On Tuesday, Brent crude held above $110 on supply concerns as some Iranians renewed their threat to block Arab oil from leaving the Gulf. This was amidst fears over demand growth stemming from protracted negotiations over Greece's debt capped any gains.
The United States would impose more sanctions after the EU agreed to ban imports of Iranian crude from July, President Barack Obama said.
Gaining for a second day, front-month Brent crude rose 6 cents to $110.64 a barrel by 0215 GMT. U.S. crude fell 5 cents to $99.53, closing above the 50-day moving average of $99.13 and touching an intraday high of $100.24.
"Markets are grappling with demand side issues and supply side concerns, and this will keep oil prices trending higher gradually, in a very narrow range," said Natalie Robertson, an analyst at ANZ. "Higher prices run the risk of derailing the nascent recovery we are seeing in the United States."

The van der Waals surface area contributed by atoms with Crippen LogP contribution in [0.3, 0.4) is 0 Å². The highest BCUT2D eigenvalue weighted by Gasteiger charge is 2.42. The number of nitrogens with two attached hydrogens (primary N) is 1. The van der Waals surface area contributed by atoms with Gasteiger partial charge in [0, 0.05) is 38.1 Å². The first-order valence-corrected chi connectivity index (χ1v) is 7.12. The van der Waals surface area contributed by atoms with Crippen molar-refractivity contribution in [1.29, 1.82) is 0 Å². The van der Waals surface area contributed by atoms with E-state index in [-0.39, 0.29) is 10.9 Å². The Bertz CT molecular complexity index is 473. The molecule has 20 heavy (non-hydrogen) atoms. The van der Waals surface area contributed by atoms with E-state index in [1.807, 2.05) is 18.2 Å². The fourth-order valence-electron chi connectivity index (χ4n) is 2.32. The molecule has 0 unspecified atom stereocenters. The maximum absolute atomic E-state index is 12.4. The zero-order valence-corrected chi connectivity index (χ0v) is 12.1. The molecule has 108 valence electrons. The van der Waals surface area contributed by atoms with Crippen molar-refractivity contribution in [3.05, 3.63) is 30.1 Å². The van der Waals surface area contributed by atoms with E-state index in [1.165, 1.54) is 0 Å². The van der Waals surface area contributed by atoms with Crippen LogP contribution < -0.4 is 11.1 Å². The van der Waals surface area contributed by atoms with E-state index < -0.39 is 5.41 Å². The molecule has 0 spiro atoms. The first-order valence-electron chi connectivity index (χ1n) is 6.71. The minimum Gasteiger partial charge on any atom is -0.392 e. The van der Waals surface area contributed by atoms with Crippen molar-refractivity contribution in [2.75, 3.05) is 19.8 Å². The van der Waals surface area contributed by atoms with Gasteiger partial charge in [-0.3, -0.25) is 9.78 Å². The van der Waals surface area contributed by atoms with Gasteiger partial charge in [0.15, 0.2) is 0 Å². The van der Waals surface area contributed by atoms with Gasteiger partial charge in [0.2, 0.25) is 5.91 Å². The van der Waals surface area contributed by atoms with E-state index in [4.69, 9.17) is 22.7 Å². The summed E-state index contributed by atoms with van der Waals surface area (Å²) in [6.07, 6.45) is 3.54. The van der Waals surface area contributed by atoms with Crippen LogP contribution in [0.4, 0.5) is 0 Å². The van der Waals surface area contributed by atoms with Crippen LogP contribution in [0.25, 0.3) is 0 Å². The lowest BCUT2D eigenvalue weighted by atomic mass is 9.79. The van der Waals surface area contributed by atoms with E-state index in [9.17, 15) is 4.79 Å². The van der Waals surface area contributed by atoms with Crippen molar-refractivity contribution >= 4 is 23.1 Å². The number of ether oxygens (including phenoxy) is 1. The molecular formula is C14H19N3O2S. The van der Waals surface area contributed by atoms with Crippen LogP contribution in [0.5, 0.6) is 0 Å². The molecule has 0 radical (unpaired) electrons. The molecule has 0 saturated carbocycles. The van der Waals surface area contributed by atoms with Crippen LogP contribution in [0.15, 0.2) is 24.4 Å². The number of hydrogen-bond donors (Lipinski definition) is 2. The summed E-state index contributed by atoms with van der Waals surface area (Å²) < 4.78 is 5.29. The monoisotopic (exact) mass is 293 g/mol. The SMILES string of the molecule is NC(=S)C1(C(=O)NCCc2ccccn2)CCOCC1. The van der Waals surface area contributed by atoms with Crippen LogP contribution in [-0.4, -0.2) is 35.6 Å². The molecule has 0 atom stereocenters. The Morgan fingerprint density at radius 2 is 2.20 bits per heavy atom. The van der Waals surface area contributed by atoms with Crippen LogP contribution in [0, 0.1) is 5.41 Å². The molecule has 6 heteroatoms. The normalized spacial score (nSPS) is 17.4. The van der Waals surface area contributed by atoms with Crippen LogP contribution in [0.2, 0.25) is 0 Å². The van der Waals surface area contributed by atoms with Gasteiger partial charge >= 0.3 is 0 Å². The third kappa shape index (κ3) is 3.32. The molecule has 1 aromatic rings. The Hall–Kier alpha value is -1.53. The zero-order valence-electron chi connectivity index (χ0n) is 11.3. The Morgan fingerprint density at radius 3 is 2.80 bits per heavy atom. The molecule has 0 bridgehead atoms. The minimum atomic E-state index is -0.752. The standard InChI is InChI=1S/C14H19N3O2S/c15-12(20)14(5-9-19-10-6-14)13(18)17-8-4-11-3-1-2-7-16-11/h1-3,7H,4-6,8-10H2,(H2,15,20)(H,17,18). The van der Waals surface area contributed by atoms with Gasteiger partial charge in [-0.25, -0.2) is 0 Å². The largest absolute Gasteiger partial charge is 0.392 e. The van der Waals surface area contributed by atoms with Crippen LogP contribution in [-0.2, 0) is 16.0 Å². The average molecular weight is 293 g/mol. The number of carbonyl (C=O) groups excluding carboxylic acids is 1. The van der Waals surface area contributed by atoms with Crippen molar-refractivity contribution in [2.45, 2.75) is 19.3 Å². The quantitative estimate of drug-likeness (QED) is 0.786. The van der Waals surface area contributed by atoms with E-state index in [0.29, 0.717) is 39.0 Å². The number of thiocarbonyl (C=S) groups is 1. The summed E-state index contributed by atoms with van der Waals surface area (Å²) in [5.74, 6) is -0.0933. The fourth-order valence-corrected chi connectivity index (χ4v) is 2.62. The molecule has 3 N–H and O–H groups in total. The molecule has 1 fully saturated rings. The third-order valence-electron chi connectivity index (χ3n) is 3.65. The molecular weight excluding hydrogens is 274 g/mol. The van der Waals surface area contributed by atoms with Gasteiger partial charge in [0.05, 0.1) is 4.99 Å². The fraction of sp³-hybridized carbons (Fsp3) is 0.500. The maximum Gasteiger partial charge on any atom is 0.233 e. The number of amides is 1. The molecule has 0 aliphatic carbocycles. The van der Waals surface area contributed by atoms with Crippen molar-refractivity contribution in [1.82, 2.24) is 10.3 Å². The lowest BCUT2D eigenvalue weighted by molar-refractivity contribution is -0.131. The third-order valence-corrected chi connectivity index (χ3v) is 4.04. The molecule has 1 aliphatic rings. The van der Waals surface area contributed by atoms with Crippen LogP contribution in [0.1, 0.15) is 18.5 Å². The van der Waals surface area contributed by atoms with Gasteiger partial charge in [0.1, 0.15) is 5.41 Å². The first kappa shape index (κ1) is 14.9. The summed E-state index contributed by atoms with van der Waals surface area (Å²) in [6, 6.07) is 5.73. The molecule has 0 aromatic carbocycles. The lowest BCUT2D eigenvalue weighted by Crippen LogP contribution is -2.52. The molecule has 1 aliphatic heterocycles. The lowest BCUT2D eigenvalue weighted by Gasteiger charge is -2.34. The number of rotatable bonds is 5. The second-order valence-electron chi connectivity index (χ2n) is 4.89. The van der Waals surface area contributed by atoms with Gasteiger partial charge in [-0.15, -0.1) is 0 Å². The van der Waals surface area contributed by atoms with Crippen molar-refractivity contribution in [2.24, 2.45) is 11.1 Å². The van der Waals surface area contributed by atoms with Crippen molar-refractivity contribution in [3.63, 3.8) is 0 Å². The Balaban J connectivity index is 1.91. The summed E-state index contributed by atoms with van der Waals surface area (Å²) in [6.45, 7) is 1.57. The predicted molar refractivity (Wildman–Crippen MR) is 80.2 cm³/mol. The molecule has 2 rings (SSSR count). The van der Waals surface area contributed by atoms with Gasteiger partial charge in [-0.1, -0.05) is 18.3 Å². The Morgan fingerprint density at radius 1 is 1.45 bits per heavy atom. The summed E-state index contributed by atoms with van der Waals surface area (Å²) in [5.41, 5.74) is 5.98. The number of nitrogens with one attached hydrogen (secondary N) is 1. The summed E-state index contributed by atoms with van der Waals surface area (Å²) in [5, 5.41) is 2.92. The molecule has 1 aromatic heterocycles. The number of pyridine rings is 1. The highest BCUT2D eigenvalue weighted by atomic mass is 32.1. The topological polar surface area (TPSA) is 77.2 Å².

"With the diplomatic process continuing to be emphasized, we continue to see the highest short term risk revolving around a pre-emptive sales embargo by Iran in response to tighter sanctions," analysts at JPMorgan said in a report.
Tehran should respond to the plan by stopping sales to the bloc immediately, said Ali Fallahian, a member of Iran's influential Assembly of Expert, responding to European sanctions.